289                for(z=ZMAX/2;z<ZMAX+1;z++) {
290                        space[x][y][z]=0;
291                }
292        }
293 }

When you try to compile it with GCC 4.0, you get this torrent of very informative error messages that point you to all other lines in the source file except the one that has the error. GCC obviously wants to make sure that the line with the error is the very last line of code that you will check.

lines.c:291: warning: control reaches end of non-void function
lines.c: At top level:
lines.c:324: warning: type defaults to ‘int’ in declaration of ‘id’
lines.c:324: error: initializer element is not constant
lines.c:324: warning: data definition has no type or storage class
lines.c:329: error: syntax error before ‘for’
lines.c:338: warning: type defaults to ‘int’ in declaration of ‘black’
lines.c:338: error: initializer element is not constant
lines.c:338: warning: data definition has no type or storage class
lines.c:340: error: syntax error before numeric constant
lines.c:340: warning: type defaults to ‘int’ in declaration of ‘g2_set_line_widt h’
lines.c:340: error: conflicting types for ‘g2_set_line_width’
/usr/include/g2.h:121: error: previous declaration of ‘g2_set_line_width’ was he re
lines.c:340: warning: data definition has no type or storage class
lines.c:342: warning: type defaults to ‘int’ in declaration of ‘s_draw’
lines.c:342: warning: parameter names (without types) in function declaration
lines.c:342: error: conflicting types for ‘s_draw’
lines.c:206: error: previous definition of ‘s_draw’ was here
lines.c:342: warning: data definition has no type or storage class
lines.c:344: warning: type defaults to ‘int’ in declaration of ‘g2_close’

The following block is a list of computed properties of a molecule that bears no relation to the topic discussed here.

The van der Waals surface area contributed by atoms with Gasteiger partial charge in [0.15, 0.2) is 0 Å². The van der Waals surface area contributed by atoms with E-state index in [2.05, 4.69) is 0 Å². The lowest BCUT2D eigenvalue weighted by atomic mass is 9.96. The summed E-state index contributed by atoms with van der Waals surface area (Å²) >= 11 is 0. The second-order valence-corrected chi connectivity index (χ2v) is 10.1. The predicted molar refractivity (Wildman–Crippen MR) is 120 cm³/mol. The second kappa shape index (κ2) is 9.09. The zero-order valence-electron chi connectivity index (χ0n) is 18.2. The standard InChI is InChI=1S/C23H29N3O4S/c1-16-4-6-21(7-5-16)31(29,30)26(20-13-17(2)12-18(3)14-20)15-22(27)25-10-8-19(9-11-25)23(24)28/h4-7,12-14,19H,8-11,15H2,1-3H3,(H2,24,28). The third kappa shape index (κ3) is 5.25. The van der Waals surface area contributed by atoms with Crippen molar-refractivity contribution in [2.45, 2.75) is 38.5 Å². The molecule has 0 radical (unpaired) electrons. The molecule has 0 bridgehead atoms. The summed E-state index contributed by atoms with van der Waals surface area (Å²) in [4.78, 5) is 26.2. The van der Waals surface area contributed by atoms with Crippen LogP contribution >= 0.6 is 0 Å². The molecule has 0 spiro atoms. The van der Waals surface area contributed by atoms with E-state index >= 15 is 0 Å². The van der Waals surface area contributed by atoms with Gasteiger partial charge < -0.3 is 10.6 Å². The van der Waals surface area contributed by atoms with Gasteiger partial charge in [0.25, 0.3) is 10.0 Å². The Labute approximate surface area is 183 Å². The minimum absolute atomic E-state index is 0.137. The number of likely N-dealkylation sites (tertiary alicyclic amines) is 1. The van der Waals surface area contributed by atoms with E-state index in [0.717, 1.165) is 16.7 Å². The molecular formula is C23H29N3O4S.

lines.c:344: warning: parameter names (without types) in function declaration
lines.c:344: error: conflicting types for ‘g2_close’
/usr/include/g2.h:107: error: previous declaration of ‘g2_close’ was here
lines.c:344: warning: data definition has no type or storage class
lines.c:345: error: syntax error before string constant
lines.c:345: warning: type defaults to ‘int’ in declaration of ‘printf’
lines.c:345: error: conflicting types for ‘printf’
lines.c:345: note: a parameter list with an ellipsis can’t match an empty parame ter name list declaration
lines.c:345: warning: data definition has no type or storage class
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Review of Tablix on Morphix

19.08.2005 22:41

Today I've found this review of cluster-oriented Linux distributions by a magazine called PC Quest.

They compared ClusterKnoppix, ParallelKnoppix and Tablix on Morphix. Unfortunately it seems that the authors of the article confused Tablix (software for solving timetabling problems) and Tablix on Morphix (slightly modified Morphix GNU/Linux distribution).

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ATC Advanced, 4

19.08.2005 13:44

You can download the source code for ATC Advanced here.

If you want to try it, please keep in mind that most of this was written between 1am and 3am, so expect lots of weird code and strange error messages.

To compile, first edit common/pathnames.h and correct the hardcoded paths there (they should point to the location where you extracted the tar file). Then do a make clean && make. I haven't tried make install yet and I don't know what it does. Just run the binaries from the source tree for now.

To play you first have to start the server. Run it like this: server/atca_server -g OHare. You can replace "OHare" with any other game that is available in the games/ directory. After the server is running, start one or more clients like this: client/atca_client. Each client will ask you for your nickname and the IP of the server. After a few moments you should see the radar display.